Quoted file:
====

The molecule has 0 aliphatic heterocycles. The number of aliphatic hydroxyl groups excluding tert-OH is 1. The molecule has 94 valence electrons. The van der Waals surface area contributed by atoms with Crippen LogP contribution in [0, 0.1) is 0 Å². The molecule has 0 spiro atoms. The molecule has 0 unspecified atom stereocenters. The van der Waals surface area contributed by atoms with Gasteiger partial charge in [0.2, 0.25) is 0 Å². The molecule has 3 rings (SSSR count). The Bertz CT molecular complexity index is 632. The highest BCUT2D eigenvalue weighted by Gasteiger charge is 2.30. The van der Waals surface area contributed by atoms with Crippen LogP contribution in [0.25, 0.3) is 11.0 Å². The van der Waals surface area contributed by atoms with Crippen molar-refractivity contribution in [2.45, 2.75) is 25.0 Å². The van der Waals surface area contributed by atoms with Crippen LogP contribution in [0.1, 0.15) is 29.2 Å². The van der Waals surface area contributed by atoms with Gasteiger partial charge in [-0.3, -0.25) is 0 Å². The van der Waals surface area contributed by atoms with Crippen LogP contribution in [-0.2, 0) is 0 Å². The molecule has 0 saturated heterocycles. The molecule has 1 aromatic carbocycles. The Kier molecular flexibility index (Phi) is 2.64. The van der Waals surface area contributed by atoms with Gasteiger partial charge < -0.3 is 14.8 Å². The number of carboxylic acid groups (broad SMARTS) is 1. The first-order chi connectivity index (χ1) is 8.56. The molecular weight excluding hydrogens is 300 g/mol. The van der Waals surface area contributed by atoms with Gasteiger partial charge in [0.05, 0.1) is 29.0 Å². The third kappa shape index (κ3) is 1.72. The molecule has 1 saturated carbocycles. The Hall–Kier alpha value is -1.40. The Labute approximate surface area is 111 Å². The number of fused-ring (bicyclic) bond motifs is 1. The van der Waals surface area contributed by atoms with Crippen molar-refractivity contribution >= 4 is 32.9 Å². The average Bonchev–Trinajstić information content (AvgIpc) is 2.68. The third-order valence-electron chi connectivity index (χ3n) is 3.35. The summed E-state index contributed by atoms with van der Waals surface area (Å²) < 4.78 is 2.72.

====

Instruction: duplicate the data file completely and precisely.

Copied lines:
The molecule has 0 aliphatic heterocycles. The number of aliphatic hydroxyl groups excluding tert-OH is 1. The molecule has 94 valence electrons. The van der Waals surface area contributed by atoms with Crippen LogP contribution in [0, 0.1) is 0 Å². The molecule has 0 spiro atoms. The molecule has 0 unspecified atom stereocenters. The van der Waals surface area contributed by atoms with Gasteiger partial charge in [0.2, 0.25) is 0 Å². The molecule has 3 rings (SSSR count). The Bertz CT molecular complexity index is 632. The highest BCUT2D eigenvalue weighted by Gasteiger charge is 2.30. The van der Waals surface area contributed by atoms with Crippen LogP contribution in [0.25, 0.3) is 11.0 Å². The van der Waals surface area contributed by atoms with Crippen molar-refractivity contribution in [2.45, 2.75) is 25.0 Å². The van der Waals surface area contributed by atoms with Crippen LogP contribution in [0.1, 0.15) is 29.2 Å². The van der Waals surface area contributed by atoms with Gasteiger partial charge in [-0.3, -0.25) is 0 Å². The van der Waals surface area contributed by atoms with Crippen LogP contribution in [-0.2, 0) is 0 Å². The molecule has 0 saturated heterocycles. The molecule has 1 aromatic carbocycles. The Kier molecular flexibility index (Phi) is 2.64. The van der Waals surface area contributed by atoms with Gasteiger partial charge < -0.3 is 14.8 Å². The number of carboxylic acid groups (broad SMARTS) is 1. The first-order chi connectivity index (χ1) is 8.56. The molecular weight excluding hydrogens is 300 g/mol. The van der Waals surface area contributed by atoms with Gasteiger partial charge in [0.05, 0.1) is 29.0 Å². The third kappa shape index (κ3) is 1.72. The molecule has 1 saturated carbocycles. The Hall–Kier alpha value is -1.40. The Labute approximate surface area is 111 Å². The number of fused-ring (bicyclic) bond motifs is 1. The van der Waals surface area contributed by atoms with Crippen molar-refractivity contribution >= 4 is 32.9 Å². The average Bonchev–Trinajstić information content (AvgIpc) is 2.68. The third-order valence-electron chi connectivity index (χ3n) is 3.35. The summed E-state index contributed by atoms with van der Waals surface area (Å²) < 4.78 is 2.72.